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Crop Insurance: A Taxpayer Giveaway by Another Name
Just like other agriculture subsidies, the federal crop insurance program directs billions of taxpayer dollars to the biggest agribusinesses, with the payouts biased towards commodity crops that are often processed into junk food ingredients. The program directly subsidizes agribusinesses’ insurance premiums on coverage they would buy anyway, making it yet another way taxpayer dollars pad Big Ag’s profits. As the Senate debates the 2012 Farm Bill, it should make significant changes to this flawed program to prevent lavish subsidies from going to a mature, profitable industry.
ð Crop insurance is big money. In 2011, this program cost taxpayers an eye-popping $7.4 billion. The payouts to agribusinesses increase at times, like now, when crop prices are high, just when the industry needs the help the least – a perverse outcome given that defenders of subsidies often argue that they’re needed to provide a safety net for farmers when times get tough.
ð Payments go to the biggest players. Nationwide, just 4.4% of farmers pocket 73% of the dollars handed out by the program – in line with the distribution for agricultural subsidies as a whole, where fewer than 4% of farmers get 74% of the payouts.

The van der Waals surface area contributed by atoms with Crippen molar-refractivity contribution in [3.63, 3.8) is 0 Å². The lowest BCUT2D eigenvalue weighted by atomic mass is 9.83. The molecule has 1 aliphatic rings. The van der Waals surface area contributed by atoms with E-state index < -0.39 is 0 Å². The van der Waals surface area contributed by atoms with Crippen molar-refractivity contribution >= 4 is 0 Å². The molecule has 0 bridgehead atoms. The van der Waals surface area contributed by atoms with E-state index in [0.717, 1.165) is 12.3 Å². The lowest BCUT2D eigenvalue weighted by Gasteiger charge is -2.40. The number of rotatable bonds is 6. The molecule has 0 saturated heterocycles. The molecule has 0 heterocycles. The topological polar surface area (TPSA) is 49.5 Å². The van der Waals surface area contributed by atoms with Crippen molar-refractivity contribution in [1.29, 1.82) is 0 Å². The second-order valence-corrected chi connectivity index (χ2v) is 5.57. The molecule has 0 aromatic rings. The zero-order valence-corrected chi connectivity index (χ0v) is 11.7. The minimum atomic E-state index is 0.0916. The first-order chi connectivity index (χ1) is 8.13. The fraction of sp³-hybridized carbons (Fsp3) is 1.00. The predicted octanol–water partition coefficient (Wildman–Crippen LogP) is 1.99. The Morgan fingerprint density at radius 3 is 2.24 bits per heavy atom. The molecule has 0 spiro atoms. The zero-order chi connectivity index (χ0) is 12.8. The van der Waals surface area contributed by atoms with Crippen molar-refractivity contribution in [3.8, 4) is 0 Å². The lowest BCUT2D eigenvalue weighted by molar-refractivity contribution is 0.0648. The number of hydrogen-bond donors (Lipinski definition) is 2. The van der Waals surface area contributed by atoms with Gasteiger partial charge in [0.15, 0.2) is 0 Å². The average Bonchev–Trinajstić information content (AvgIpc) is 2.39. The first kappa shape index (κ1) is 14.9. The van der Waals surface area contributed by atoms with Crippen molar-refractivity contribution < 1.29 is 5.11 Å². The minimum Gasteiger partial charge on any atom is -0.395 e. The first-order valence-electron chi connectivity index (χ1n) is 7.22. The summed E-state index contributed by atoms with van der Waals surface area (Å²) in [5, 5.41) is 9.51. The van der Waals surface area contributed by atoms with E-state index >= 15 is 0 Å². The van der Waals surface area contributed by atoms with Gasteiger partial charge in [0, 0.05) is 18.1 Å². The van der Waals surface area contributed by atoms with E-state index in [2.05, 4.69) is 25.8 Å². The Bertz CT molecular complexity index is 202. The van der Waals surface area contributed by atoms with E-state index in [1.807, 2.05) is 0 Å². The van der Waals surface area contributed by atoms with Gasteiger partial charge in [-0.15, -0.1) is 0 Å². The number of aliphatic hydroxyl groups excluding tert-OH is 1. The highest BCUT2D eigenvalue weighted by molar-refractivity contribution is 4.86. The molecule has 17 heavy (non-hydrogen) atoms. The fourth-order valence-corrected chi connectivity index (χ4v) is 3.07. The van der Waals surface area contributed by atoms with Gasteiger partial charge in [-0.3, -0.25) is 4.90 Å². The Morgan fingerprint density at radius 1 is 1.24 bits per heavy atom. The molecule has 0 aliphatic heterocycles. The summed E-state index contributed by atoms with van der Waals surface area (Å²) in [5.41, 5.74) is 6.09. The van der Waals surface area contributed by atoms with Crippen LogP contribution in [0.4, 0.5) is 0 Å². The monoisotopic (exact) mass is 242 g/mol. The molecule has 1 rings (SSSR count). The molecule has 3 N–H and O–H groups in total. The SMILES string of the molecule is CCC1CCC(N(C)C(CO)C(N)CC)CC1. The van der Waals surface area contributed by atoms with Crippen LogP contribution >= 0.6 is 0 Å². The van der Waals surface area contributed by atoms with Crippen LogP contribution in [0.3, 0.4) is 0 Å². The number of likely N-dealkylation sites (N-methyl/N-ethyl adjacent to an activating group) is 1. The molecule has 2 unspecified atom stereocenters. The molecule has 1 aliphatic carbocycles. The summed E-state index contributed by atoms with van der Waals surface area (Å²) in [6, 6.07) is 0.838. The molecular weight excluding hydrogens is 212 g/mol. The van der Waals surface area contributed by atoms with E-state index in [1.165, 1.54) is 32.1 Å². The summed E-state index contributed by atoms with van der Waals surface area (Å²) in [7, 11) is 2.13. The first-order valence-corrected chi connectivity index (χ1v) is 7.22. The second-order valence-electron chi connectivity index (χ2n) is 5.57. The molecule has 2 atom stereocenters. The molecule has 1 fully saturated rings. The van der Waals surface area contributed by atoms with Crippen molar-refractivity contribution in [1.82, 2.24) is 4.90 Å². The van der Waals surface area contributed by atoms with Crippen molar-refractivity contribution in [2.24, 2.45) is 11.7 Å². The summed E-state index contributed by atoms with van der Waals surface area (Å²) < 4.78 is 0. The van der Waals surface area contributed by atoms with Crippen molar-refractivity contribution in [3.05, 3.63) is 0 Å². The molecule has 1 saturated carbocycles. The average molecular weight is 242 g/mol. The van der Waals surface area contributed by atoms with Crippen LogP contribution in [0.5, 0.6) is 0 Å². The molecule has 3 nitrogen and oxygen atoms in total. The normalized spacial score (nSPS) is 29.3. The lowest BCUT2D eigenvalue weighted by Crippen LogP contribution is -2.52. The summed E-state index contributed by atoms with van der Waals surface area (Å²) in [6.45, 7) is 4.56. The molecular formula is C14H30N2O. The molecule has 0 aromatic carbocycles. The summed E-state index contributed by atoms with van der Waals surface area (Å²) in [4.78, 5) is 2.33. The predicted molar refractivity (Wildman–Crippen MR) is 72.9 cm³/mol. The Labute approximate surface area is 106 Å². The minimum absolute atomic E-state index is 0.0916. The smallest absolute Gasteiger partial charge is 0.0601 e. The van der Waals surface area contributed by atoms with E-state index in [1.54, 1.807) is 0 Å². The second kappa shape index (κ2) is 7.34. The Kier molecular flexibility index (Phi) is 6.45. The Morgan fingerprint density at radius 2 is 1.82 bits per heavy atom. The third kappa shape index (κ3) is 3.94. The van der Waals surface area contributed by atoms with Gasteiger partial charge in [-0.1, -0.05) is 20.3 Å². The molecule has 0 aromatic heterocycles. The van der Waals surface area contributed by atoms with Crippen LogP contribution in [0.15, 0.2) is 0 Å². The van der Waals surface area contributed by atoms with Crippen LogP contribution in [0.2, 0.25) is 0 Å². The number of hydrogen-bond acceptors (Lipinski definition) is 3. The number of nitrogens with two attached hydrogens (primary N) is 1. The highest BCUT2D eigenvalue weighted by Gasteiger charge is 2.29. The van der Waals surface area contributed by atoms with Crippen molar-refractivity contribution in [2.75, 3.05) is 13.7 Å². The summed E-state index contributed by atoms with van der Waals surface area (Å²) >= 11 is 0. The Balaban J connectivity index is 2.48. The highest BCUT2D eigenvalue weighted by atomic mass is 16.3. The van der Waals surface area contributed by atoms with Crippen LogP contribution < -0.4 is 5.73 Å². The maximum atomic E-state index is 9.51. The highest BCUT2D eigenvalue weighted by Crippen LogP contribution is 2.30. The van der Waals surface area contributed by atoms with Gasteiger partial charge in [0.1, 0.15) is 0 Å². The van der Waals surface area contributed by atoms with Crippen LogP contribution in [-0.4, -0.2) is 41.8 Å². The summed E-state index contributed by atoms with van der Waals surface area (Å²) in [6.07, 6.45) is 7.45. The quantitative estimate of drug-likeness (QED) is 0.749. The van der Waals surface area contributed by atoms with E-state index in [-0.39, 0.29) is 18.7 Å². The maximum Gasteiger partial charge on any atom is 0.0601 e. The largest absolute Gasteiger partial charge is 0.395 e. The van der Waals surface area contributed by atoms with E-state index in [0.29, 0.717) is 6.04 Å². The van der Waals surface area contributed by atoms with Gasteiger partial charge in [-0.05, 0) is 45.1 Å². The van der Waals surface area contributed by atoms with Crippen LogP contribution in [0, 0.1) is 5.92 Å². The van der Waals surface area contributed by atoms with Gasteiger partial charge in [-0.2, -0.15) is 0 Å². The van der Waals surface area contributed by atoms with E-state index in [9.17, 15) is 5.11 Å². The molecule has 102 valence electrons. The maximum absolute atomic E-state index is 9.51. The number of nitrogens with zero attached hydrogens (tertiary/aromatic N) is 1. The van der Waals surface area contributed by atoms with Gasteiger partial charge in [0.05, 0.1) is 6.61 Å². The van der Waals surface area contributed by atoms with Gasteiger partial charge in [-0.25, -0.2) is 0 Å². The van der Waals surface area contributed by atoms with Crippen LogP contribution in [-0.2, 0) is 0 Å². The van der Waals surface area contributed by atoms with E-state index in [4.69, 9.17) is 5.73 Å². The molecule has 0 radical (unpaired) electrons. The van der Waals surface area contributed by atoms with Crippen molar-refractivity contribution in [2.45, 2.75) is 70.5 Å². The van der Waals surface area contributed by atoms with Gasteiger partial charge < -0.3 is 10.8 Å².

ð The dollars go primarily to commodity crops, including corn and soy. Agricultural subsidies overall are heavily biased towards corn and soy, commodity crops that are often processed into junk food ingredients – since 1995, $17 billion in taxpayer subsidies have gone to additives like high fructose corn syrup. It’s the same story when it comes to crop insurance: when it comes to the biggest players (those who received more than $250,000 in subsidies last year), corn is the number one recipient, and soy is number three – together accounting for 48% of payments to these recipients.
ð Giant agribusinesses are getting enormous taxpayer handouts. In the U.S. , 1,131 agribusinesses pocketed more than $250,000 each last year. That is a total of $282 million. One of the biggest recipient of crop insurance subsidies received $.1.7 million, for growing corn and soybean crops in 8 counties in Minnesota.
ð The Senate may double down on this flawed program. The Senate is currently considering reauthorizing these subsidies in the 2012 Farm Bill. Adding insult to injury, they’re also proposing the creation of a new subsidy program that would guarantee that big agribusinesses continue to enjoy their current record profits. This additional layer of corporate welfare will cost taxpayers $30 billion over the next decade.
Sources: Environmental Working Group, Government Records Show Crop Insurance Subsidies Are a Boon to Big Farm Interests, May 31, 2012; USDA Census of Agriculture 2007; U.S. PIRG Education Fund, Apples to Twinkies, September 2011; Congressional Budget Office, Letter to the Honorable Debbie Stabenow, April 23, 2012.
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